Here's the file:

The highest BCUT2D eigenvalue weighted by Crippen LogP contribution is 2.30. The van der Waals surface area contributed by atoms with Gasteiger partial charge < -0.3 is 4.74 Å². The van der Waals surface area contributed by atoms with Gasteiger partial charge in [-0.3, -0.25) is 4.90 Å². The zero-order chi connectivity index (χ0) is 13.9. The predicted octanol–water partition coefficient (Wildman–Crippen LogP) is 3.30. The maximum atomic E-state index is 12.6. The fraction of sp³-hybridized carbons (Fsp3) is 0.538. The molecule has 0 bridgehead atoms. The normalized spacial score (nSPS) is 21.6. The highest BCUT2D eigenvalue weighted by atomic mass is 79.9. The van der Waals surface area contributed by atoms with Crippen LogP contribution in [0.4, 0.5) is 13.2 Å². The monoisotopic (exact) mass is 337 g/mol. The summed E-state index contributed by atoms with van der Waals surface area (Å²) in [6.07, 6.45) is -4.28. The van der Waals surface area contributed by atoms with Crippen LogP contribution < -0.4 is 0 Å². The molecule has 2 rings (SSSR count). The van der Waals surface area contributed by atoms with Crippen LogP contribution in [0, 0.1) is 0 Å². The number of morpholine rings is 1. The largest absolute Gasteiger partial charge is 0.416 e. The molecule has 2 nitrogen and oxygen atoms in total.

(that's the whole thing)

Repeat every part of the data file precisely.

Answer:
The highest BCUT2D eigenvalue weighted by Crippen LogP contribution is 2.30. The van der Waals surface area contributed by atoms with Gasteiger partial charge < -0.3 is 4.74 Å². The van der Waals surface area contributed by atoms with Gasteiger partial charge in [-0.3, -0.25) is 4.90 Å². The zero-order chi connectivity index (χ0) is 13.9. The predicted octanol–water partition coefficient (Wildman–Crippen LogP) is 3.30. The maximum atomic E-state index is 12.6. The fraction of sp³-hybridized carbons (Fsp3) is 0.538. The molecule has 0 bridgehead atoms. The normalized spacial score (nSPS) is 21.6. The highest BCUT2D eigenvalue weighted by atomic mass is 79.9. The van der Waals surface area contributed by atoms with Crippen LogP contribution in [0.4, 0.5) is 13.2 Å². The monoisotopic (exact) mass is 337 g/mol. The summed E-state index contributed by atoms with van der Waals surface area (Å²) in [6.07, 6.45) is -4.28. The van der Waals surface area contributed by atoms with Crippen LogP contribution < -0.4 is 0 Å². The molecule has 2 rings (SSSR count). The van der Waals surface area contributed by atoms with Crippen LogP contribution in [0, 0.1) is 0 Å². The number of morpholine rings is 1. The largest absolute Gasteiger partial charge is 0.416 e. The molecule has 2 nitrogen and oxygen atoms in total.